A 28-year-old San Marino man who drove a flag-adorned truck with a license plate reading “WAR R1G” through a group of demonstrators in Pasadena who were protesting the murder of George Floyd by police in Minneapolis last year agreed to plead guilty to 11 federal firearm-related charges on Thursday, officials said.
Benjamin Jong Ren Hung, 28, agreed to plead guilty to charges including conspiracy, transporting and receiving firearms across state lines, making false statements during purchases of firearms, possession of short-barreled rifles and possession of unregistered firearms, according to U.S. Department of Justice Spokesman Ciaran McEvoy. The agreement came as prosecutors filed superseding indictment against Hung.
“Hung admitted to participating in a multi-year conspiracy to make false statements to firearms dealers in Oregon and to illegally transport those firearms to California,” according to McEvoy. “Hung provided cash to a co-conspirator in Oregon to buy handguns for Hung and to falsely state that the co-conspirator was the actual buyer, rather than Hung. The co-conspirator then delivered the firearms to Hung in California.”
Hung additionally admitted in his plea agreement that he embarked on the scheme for the purpose of evading California firearm laws, prosecutors added.
The defendant also admitted to making false statements while purchasing four rifles and a shotgun in Washington, officials said.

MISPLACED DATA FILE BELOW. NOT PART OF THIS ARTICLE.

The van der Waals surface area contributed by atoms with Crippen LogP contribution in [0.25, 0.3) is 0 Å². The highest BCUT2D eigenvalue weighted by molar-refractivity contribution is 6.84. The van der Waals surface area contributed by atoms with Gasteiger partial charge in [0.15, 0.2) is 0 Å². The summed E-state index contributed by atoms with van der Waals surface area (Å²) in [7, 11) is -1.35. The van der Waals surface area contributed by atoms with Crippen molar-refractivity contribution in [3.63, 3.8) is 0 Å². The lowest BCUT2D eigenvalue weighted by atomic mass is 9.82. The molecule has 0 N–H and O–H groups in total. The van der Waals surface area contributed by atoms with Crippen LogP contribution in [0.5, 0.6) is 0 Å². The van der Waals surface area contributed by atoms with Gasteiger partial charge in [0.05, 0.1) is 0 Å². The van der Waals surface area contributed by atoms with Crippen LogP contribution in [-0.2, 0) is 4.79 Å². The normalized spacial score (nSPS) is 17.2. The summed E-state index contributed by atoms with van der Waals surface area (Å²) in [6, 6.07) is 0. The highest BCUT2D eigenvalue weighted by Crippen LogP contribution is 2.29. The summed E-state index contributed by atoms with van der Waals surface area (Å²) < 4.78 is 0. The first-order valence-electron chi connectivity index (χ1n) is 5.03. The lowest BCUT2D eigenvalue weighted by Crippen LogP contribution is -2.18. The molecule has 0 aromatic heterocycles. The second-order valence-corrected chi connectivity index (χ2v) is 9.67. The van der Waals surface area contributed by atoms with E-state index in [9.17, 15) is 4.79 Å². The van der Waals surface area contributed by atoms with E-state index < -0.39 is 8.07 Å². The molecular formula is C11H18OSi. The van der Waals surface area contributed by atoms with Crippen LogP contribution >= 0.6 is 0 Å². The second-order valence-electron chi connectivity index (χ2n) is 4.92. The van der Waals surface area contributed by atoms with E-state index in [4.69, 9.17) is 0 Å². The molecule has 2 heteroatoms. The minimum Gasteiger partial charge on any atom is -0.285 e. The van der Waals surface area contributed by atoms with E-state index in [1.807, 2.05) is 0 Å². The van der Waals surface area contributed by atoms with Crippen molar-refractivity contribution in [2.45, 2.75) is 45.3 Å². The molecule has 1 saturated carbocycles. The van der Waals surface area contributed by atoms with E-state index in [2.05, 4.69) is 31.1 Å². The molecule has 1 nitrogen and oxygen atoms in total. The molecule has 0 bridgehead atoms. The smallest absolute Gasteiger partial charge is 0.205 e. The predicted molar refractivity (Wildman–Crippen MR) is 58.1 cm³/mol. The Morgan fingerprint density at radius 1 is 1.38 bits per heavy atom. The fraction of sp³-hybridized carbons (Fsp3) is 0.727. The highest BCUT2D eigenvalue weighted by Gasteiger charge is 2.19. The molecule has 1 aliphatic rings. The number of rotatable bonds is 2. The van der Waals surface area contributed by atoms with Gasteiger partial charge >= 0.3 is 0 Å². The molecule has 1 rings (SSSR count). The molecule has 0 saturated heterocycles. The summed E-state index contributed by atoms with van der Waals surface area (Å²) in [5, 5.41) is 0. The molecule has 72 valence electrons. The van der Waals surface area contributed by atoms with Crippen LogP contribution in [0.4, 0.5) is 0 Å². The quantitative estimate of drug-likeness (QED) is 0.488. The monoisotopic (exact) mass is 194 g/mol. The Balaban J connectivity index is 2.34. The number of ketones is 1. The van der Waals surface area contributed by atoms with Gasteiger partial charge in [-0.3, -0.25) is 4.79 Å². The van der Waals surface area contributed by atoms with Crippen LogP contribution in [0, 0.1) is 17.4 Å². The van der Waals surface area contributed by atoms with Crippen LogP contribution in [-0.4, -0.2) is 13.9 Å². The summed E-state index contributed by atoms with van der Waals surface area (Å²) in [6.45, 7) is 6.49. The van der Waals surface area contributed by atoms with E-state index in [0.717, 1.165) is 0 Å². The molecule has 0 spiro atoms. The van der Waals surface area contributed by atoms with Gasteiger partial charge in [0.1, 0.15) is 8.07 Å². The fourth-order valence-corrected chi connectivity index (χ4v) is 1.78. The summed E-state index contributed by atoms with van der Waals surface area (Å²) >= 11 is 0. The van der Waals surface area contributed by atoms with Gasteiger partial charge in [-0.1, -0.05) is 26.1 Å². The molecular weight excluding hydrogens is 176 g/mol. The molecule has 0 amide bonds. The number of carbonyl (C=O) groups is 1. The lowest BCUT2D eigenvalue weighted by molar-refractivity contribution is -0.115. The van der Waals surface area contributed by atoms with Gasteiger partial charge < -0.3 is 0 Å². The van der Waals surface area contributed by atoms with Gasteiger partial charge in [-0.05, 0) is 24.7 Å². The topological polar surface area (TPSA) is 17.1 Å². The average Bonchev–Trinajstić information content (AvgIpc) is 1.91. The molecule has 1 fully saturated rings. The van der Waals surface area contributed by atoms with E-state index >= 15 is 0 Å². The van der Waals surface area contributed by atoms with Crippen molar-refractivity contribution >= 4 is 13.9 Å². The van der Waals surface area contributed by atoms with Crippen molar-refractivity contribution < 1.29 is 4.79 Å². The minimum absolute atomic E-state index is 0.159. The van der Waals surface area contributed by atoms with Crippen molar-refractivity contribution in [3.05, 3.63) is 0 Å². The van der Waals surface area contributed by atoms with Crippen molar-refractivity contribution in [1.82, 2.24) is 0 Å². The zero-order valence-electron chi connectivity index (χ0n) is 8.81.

“Hung further admitted he illegally possessed three unregistered short-barreled semiautomatic rifles, which authorities seized from his residence in Lodi in September 2020,” McEvoy said.
The maximum sentence for all admitted charges would be 105 years in federal prison, three years of supervision upon release and a $2 million fine, according to court documents.
But under the proposed plea arrangement, prosecutors agreed to not seek a sentence greater than 33 months in prison or a fine of greater than $10,000.
Hung came to the attention of the FBI after he was arrested in Pasadena after police and witnesses said he drove his modified truck through a group of protestors at the intersection of Fair Oaks Avenue and Colorado Boulevard on May 31, 2020, Pasadena police officials said at the time.
“Hung, who was driving a customized Dodge pickup truck with vanity license plates reading ‘WAR R1G,’ accelerated toward an intersection where the protest was taking place, sounded a train horn installed on the truck, came to a stop, and then continued through the intersection,” McEvoy said. “As he drove past the demonstrators, Hung caused the truck to emit a large amount of exhaust in what is sometimes called ‘coal rolling.’ No protesters were injured during the incident.”
An illegally possessed pistol was seized from him at the time of his arrest, according to federal officials and Pasadena police.
Investigators soon discovered Hung had been stockpiling guns and ammunition both at his home in San Marino, as well as at a family vineyard in Lodi, which he had been using as a training center for a group calling themselves “Shooters of the Nest,” federal prosecutors said in a court filing opposing his release on bail.
Hung and his associates “wrote about their efforts to train for urban combat, and their desire to amass an arsenal to confront and kill members of ‘Antifa,’” according to the document.
A date for Hung, who was freed on a $10 million bond pending legal proceedings in November, to formally enter a guilty plea was yet to be scheduled.